Coffee is a mandatory fuel for everyone on this trip, so much so that the TM carries an aeropress and the band stops by our room before we leave the hotels– with the first stop usually being a coffee shop. We follow a similar routine and roll into Omaha in time for a decent breakfast before loading in at the Slowdown. Someone tells me Connor Oberst invested heavily in building up a good venue in Omaha, and the place is nice– intimate and spacious at the same time, with a small, high quality line array for FOH and a friendly, professional crew.
I’m trying to improve the band’s experience little by little, and in Omaha I spend time taking setup specs on Stephen’s guitars. His jazzmaster is an early 60’s with a few changes, and a lot of quirks.
My biggest limitation is in adjusting the bridge, which, like many old Fenders, is frozen with rust.
Bridges like this can be a challenge to clean up, and it’s not rare to need to drill out a seized up screw with a stripped head. Such jobs are iffy outside the shop; one can easily make matters worse with no means to fix them. As long as there are no complaints I’ll leave well enough alone.
Usually a bridge set this low is a sign that the neck geometry could be improved, but in this case it’s just plain low action.
Stephen claims he just bashes on his guitars, but he underrates his playing ability. He has great control and touch with both his hands and his minimal effects, a T-rex Replica delay, and Diamond J-drive, and he likes his guitars set low and easy to play.
The nut is damaged, with the low E slightly buzzing, but this is another job that requires time and has a point of no return. If the nut collapses during extraction, it could get complicated, so if it comes to replacement, I’ll need several hours clear to be safe. The frets are worn too and it makes sense to do these jobs together, so for now the slight gristle on the open bass string is working in our favor, since the guitar tones are never pristine, even on mellow passages.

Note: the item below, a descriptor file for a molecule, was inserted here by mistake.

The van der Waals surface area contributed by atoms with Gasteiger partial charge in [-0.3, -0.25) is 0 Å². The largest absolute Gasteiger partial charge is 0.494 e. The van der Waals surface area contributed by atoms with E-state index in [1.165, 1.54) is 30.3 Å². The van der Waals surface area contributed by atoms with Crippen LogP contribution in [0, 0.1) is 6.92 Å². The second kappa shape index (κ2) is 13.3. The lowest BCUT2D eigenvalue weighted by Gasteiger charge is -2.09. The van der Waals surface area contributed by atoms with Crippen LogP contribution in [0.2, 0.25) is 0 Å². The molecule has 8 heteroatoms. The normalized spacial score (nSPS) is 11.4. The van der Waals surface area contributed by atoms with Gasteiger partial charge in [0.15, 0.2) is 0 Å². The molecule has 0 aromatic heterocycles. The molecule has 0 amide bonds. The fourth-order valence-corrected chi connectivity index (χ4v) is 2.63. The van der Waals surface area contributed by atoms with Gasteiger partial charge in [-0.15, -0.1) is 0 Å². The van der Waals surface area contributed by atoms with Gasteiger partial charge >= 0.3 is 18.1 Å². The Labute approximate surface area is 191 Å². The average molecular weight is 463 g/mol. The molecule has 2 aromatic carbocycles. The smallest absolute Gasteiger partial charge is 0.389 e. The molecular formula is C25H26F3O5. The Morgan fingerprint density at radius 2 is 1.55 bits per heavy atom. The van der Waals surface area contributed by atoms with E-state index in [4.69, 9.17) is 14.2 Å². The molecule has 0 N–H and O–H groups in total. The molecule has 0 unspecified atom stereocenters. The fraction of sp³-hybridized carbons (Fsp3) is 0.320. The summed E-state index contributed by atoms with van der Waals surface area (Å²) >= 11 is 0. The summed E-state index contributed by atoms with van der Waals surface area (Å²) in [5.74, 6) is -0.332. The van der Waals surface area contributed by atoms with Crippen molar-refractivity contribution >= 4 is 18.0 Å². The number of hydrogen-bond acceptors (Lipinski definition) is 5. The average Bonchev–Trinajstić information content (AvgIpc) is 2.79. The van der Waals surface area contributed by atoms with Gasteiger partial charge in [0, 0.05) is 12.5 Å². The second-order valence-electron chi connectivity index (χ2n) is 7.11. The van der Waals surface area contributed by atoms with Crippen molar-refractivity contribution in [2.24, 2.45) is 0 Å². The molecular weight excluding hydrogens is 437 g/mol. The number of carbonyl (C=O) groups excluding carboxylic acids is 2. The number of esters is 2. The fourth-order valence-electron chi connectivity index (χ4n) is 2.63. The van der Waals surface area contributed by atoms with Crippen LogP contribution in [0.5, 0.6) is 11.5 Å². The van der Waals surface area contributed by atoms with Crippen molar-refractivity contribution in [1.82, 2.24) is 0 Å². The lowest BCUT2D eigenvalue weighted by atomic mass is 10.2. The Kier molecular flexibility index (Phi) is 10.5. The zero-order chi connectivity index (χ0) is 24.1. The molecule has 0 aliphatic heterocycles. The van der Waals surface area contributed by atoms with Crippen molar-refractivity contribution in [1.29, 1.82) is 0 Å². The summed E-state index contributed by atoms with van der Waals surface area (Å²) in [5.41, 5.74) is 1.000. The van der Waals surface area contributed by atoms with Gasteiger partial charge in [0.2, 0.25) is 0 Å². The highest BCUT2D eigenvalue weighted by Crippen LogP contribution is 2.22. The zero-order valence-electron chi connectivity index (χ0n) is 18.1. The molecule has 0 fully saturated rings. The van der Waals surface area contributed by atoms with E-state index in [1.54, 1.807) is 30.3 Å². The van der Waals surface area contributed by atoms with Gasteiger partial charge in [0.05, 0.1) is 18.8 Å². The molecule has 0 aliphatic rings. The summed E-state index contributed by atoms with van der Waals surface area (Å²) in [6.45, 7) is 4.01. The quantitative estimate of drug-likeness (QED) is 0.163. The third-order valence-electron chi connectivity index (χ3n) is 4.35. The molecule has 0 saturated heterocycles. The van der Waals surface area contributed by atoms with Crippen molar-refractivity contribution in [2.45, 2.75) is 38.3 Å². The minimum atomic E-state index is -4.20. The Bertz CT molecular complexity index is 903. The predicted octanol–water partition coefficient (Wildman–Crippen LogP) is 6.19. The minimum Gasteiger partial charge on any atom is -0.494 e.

The other main axe is a 70’s hard tail strat. I haven’t seen too many from this era but I definitely see the appeal. This one has some of the extra woodiness of a tele, minus the “reverb”sound of spring trem strats, an enticing, warmer version of strat sound that really suits the Jicks.
Here are closeups of the jazz nut and bridge:
I can’t spend too long checking things out because the band is sound checking before I know it.
By post-check we’re hungry and I take off with Stephen and Jake for a highly recommended Omaha bbq joint somewhere off cuming st.
The converted fast food joint has an unexplained bait and tackle collection in the lobby. Perhaps these are the lures with which they hook their pork and brisket.
Soon it’s set time. The band is smooth and fun but somewhat restrained for half the set, at times struggling to connect, as when the audience seems to take a flippant remark about chicken nuggets literally. Then like a switch being pressed, the last half dozen songs are pointedly charged, with a strutting version of “forever 28” and a rendition of “church on white” that’s both wry and tender, Malkmus’s voice gliding just above the guitars in a way that makes the listener feel they’re living inside someone else’s dream for four minutes.
The encore is long and climaxes with an extended jam that teasingly crescendos and fades multiple times. The band comes off stage triumphant and the crowd goes home elated.
Back at the hotel with its smoky rooms, bar with shark tank, giant swimming pool and tiny bathrooms, the scene is a bit surreal but we’re too tired to care.
In the morning, our plans for an all day pool party foiled, we do the next best thing and get out of dodge. Soon we’re criss-crossing another state, listening to “Kansas city star,” sunshine beaming in the windows, another show waiting a few hours ahead.